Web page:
Treating People Like Criminals Doesn't Help The Movie Going Experience
from the and-they-wonder-why-no-one-goes dept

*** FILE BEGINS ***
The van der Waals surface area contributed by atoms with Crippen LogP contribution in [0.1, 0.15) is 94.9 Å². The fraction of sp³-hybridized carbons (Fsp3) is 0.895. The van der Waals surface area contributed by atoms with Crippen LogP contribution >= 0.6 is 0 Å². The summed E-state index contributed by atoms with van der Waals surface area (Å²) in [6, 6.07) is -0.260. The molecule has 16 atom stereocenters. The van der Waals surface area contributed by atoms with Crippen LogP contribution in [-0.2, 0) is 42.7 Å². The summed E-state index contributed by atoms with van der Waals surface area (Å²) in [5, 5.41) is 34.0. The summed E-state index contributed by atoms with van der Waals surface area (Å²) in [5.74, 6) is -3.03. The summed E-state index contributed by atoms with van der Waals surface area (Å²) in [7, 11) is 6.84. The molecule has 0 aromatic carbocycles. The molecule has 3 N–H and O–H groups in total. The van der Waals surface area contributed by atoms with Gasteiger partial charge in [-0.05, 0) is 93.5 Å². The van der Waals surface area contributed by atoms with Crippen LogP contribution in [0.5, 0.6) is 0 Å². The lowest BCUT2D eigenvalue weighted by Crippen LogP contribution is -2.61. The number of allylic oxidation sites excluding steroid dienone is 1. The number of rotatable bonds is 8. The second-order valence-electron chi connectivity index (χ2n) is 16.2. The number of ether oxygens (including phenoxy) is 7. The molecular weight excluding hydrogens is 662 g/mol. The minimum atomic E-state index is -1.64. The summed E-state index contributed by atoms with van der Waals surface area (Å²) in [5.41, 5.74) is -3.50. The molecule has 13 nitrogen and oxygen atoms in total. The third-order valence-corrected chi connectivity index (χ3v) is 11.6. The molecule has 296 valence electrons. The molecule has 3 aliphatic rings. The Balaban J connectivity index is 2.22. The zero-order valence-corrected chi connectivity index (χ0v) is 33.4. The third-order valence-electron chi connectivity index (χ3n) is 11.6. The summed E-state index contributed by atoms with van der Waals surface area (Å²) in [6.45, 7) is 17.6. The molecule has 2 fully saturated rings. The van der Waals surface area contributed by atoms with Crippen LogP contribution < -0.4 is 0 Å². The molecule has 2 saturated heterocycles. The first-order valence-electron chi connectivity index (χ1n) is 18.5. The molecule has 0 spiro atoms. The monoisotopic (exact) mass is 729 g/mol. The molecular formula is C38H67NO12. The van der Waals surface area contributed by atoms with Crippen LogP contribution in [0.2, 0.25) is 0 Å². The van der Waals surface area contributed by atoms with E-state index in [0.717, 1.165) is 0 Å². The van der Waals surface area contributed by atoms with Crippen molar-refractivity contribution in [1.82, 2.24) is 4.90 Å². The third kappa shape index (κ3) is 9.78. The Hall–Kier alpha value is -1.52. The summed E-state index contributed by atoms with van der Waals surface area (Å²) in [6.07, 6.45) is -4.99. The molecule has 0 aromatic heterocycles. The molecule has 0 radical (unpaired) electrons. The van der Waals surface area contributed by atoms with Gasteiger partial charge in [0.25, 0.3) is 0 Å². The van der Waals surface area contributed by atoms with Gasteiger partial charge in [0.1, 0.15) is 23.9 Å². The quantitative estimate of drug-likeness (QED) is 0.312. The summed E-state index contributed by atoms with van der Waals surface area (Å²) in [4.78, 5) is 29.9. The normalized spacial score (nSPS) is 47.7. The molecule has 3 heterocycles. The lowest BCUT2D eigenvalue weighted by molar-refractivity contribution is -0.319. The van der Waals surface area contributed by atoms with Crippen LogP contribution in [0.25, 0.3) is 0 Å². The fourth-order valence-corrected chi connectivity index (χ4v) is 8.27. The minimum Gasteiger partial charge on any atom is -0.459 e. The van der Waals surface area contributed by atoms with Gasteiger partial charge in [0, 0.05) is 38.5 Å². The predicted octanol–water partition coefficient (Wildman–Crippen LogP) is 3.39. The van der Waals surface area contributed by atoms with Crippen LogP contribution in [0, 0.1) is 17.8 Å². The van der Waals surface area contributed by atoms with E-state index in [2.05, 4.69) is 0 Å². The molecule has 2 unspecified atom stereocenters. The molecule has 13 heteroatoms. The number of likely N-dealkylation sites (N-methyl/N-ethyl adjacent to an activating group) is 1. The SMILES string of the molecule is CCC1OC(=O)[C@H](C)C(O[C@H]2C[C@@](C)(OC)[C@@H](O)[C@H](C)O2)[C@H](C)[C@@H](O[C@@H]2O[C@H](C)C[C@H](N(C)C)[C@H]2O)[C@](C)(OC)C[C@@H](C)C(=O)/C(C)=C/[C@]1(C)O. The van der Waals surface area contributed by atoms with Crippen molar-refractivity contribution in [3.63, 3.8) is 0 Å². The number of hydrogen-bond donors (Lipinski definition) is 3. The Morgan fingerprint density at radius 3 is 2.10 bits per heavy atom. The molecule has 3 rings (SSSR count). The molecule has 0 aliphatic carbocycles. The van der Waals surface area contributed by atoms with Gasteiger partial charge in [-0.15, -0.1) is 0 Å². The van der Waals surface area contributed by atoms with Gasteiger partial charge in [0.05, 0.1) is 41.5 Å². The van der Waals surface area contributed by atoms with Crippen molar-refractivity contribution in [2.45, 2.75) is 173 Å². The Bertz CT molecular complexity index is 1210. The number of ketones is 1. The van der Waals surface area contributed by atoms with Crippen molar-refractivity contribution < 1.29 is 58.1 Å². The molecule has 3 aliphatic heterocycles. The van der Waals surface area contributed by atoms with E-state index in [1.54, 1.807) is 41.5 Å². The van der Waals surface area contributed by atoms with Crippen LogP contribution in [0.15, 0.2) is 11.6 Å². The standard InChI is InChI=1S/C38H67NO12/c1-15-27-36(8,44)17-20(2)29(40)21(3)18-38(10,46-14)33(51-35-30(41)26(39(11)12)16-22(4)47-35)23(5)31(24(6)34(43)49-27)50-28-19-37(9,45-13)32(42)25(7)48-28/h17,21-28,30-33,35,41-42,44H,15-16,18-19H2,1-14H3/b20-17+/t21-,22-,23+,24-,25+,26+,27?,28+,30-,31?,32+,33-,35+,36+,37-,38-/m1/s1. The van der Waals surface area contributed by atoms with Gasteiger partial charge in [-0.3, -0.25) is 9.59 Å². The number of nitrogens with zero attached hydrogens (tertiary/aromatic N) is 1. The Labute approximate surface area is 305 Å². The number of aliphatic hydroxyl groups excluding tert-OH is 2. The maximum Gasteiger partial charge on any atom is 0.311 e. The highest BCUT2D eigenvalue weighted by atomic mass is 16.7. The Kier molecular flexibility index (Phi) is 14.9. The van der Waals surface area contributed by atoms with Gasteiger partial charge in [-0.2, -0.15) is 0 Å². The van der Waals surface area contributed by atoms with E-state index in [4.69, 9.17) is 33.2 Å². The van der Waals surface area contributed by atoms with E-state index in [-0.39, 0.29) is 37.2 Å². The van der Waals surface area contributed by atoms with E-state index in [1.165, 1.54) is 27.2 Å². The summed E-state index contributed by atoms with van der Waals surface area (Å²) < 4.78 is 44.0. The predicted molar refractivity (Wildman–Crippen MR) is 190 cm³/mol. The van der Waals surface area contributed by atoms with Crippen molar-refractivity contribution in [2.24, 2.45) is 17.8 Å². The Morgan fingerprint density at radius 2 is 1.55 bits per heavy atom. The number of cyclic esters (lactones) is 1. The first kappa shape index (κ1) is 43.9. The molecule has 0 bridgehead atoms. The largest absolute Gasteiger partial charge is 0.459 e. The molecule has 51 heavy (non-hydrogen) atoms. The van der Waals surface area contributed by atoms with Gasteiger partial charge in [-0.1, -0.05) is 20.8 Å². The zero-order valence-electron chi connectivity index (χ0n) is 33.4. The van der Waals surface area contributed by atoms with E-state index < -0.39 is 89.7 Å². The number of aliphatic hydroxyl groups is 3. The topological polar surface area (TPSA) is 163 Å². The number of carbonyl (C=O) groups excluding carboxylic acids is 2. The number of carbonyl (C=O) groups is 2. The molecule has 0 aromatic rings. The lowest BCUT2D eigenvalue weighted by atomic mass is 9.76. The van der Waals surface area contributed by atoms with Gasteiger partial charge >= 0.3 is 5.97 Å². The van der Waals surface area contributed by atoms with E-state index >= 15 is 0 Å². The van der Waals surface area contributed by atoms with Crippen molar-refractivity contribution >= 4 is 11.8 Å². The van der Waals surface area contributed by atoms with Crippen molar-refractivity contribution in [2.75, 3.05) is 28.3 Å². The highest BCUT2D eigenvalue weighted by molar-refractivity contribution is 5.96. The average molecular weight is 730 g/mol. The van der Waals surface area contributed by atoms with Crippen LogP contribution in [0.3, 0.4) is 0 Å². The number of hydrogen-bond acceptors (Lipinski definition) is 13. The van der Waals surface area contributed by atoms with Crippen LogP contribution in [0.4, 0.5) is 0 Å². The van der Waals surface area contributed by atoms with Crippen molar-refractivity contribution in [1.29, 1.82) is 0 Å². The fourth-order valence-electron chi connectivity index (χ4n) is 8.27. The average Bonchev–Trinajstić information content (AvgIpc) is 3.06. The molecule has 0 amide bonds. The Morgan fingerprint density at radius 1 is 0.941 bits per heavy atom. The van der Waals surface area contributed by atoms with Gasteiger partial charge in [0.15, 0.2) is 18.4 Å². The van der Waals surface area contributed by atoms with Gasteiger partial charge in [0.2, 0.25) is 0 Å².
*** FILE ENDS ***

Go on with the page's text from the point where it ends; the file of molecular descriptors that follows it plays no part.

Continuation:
For years, both theater owners and the movie industry have complained that people aren't going to the theaters because of online file sharing. To most people, however, it seems pretty obvious that it's the theater-going experience that's the problem. Combining all the boring remakes, with high prices, crowded theaters, sticky floors, screaming babies, half an hour of commercials and (of course) ringing mobile phones -- sometimes it's a tough sell as to why you'd want to bother. On top of that, of course, you have cheaper home theater equipment, and plenty of other options for your entertainment dollars. None of these things have anything to do with file sharing of movies. And, yet, the industry still doesn't get it. This isn't particularly new (we've been hearing stories like this for a while now), but with many preview showings, the theaters are searching all patrons and forcing them to give up their mobile phones. Then, during the entire screening, security guards are constantly scanning the audience, making themselves very obvious, but making patrons feel like they're under surveillance. As someone who went through the process (and ignored the search at the beginning) notes, this doesn't make them want to go back to the movies again any time soon. In their attempt to stop the "piracy," it seems the industry has made the movie going experience even worse. Which one is more likely to have an actual impact on how many people go to the theater?